Background: Pregnancy is known to increase the D-dimer concentration above the conventional normal threshold of 0.50 mg/L, leading to an increased false-positive D-dimer test when venous thromboembolism (VTE) is clinically suspected in a pregnant patient. Our aim was to determine the effect of normal pregnancy on the D-dimer concentration.
Methods: Healthy women who were seeking to become pregnant and had no preexisting condition known to increase the D-dimer concentration were identified. Quantitative D-dimer measurements (MDA turbidimetric assay) and fibrinogen assays were performed before conception, at each trimester, and at 4 weeks postpartum. Patients were excluded for fetal loss or preeclampsia.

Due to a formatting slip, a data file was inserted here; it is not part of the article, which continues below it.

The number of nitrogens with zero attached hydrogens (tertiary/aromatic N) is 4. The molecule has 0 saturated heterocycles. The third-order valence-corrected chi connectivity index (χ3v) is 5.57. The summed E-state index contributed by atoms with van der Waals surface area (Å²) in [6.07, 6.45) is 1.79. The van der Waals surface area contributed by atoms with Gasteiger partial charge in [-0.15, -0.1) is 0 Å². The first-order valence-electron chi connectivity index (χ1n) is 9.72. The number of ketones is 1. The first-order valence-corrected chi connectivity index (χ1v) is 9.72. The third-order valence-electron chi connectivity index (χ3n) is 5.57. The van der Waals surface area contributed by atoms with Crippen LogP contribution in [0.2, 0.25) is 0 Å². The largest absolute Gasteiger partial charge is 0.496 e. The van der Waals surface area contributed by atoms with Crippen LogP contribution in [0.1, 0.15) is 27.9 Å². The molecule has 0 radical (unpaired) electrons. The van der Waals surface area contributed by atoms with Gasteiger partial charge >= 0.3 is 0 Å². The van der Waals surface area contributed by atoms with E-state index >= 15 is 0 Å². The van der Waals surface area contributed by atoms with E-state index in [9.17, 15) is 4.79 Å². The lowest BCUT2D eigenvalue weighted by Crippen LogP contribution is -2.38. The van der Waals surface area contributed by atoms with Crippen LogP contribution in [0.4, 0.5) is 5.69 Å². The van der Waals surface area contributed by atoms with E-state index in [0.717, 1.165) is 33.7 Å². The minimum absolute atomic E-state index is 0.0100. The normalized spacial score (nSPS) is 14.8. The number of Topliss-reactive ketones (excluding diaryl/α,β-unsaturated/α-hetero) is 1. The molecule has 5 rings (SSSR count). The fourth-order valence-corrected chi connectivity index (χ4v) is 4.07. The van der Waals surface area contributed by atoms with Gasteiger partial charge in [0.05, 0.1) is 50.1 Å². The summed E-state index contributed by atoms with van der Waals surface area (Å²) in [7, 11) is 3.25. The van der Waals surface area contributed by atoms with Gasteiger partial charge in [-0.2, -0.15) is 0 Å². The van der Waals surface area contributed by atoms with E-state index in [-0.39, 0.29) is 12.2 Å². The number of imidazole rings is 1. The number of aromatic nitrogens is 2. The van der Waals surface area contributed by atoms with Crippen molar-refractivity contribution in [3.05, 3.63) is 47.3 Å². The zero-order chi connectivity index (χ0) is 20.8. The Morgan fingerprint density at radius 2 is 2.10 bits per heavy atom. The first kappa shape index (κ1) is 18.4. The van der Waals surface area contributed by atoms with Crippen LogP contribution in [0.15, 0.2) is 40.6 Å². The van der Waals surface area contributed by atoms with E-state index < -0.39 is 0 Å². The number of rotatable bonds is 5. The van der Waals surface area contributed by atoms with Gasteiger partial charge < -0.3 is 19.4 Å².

Results: A total of 50 women were enrolled in the study, and blood samples were obtained at preconception and all trimesters from 23 women. The mean (SD) preconception D-dimer concentration was 0.43 (0.49) mg/L, and 79% of women had a D-dimer concentration <0.50 mg/L. D-Dimer increased with each trimester such that only 22% of women in the second trimester and none (of 23) in the third trimester (95% confidence interval, 0-14%) had a D-dimer concentration <0.50 mg/L. We found no correlation between either the D-dimer and fibrinogen concentrations or between the increases in D-dimer and fibrinogen with pregnancy.
Conclusions: Normal pregnancy causes a progressive increase in circulating D-dimer. The D-dimer test has no use in ruling out VTE in the third trimester if a cutoff of 0.50 mg/L is used. A large management study is needed to establish new thresholds for the D-dimer to rule out VTE in each trimester.